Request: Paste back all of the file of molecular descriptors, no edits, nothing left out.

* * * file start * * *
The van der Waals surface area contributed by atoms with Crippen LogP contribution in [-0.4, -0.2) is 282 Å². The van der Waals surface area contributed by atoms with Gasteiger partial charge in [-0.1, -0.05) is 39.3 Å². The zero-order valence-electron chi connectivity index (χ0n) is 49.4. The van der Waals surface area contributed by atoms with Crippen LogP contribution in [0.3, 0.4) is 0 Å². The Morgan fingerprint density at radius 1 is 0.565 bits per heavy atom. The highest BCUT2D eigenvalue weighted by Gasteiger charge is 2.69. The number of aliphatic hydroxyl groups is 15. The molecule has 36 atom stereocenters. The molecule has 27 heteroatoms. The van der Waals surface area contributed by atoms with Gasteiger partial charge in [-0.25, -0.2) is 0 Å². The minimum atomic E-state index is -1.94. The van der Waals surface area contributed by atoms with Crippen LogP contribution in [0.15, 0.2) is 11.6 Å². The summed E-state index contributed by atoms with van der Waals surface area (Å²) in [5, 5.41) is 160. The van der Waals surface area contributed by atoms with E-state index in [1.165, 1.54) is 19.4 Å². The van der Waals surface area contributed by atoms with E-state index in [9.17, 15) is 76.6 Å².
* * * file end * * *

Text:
The van der Waals surface area contributed by atoms with Crippen LogP contribution in [-0.4, -0.2) is 282 Å². The van der Waals surface area contributed by atoms with Gasteiger partial charge in [-0.1, -0.05) is 39.3 Å². The zero-order valence-electron chi connectivity index (χ0n) is 49.4. The van der Waals surface area contributed by atoms with Crippen LogP contribution in [0.3, 0.4) is 0 Å². The Morgan fingerprint density at radius 1 is 0.565 bits per heavy atom. The highest BCUT2D eigenvalue weighted by Gasteiger charge is 2.69. The number of aliphatic hydroxyl groups is 15. The molecule has 36 atom stereocenters. The molecule has 27 heteroatoms. The van der Waals surface area contributed by atoms with Gasteiger partial charge in [-0.25, -0.2) is 0 Å². The minimum atomic E-state index is -1.94. The van der Waals surface area contributed by atoms with Crippen LogP contribution in [0.15, 0.2) is 11.6 Å². The summed E-state index contributed by atoms with van der Waals surface area (Å²) in [5, 5.41) is 160. The van der Waals surface area contributed by atoms with E-state index in [1.165, 1.54) is 19.4 Å². The van der Waals surface area contributed by atoms with E-state index in [9.17, 15) is 76.6 Å².